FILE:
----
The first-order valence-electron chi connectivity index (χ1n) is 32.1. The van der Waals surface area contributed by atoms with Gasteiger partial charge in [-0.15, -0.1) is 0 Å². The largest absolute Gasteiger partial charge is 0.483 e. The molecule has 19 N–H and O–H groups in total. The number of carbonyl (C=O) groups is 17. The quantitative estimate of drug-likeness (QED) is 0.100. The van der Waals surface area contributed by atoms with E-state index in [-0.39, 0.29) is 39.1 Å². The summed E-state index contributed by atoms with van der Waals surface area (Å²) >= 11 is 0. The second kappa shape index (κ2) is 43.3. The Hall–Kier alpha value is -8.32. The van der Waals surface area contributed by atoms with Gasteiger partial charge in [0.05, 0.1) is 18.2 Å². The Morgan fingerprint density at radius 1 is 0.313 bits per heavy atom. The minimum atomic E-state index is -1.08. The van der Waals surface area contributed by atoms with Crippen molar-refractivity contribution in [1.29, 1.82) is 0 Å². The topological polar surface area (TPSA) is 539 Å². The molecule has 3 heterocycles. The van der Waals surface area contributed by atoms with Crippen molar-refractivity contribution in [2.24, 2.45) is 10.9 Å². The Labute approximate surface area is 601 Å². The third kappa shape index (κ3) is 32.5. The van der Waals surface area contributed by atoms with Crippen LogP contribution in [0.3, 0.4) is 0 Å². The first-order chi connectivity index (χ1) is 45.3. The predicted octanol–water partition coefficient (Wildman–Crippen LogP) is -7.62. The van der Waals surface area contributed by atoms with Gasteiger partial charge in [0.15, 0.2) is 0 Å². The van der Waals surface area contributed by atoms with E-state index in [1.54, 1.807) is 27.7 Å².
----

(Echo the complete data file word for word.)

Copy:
The first-order valence-electron chi connectivity index (χ1n) is 32.1. The van der Waals surface area contributed by atoms with Gasteiger partial charge in [-0.15, -0.1) is 0 Å². The largest absolute Gasteiger partial charge is 0.483 e. The molecule has 19 N–H and O–H groups in total. The number of carbonyl (C=O) groups is 17. The quantitative estimate of drug-likeness (QED) is 0.100. The van der Waals surface area contributed by atoms with E-state index in [-0.39, 0.29) is 39.1 Å². The summed E-state index contributed by atoms with van der Waals surface area (Å²) >= 11 is 0. The second kappa shape index (κ2) is 43.3. The Hall–Kier alpha value is -8.32. The van der Waals surface area contributed by atoms with Gasteiger partial charge in [0.05, 0.1) is 18.2 Å². The Morgan fingerprint density at radius 1 is 0.313 bits per heavy atom. The minimum atomic E-state index is -1.08. The van der Waals surface area contributed by atoms with Crippen molar-refractivity contribution in [1.29, 1.82) is 0 Å². The topological polar surface area (TPSA) is 539 Å². The molecule has 3 heterocycles. The van der Waals surface area contributed by atoms with Crippen molar-refractivity contribution in [2.24, 2.45) is 10.9 Å². The Labute approximate surface area is 601 Å². The third kappa shape index (κ3) is 32.5. The van der Waals surface area contributed by atoms with Crippen LogP contribution in [0.3, 0.4) is 0 Å². The first-order chi connectivity index (χ1) is 45.3. The predicted octanol–water partition coefficient (Wildman–Crippen LogP) is -7.62. The van der Waals surface area contributed by atoms with Gasteiger partial charge in [0.15, 0.2) is 0 Å². The van der Waals surface area contributed by atoms with E-state index in [1.54, 1.807) is 27.7 Å².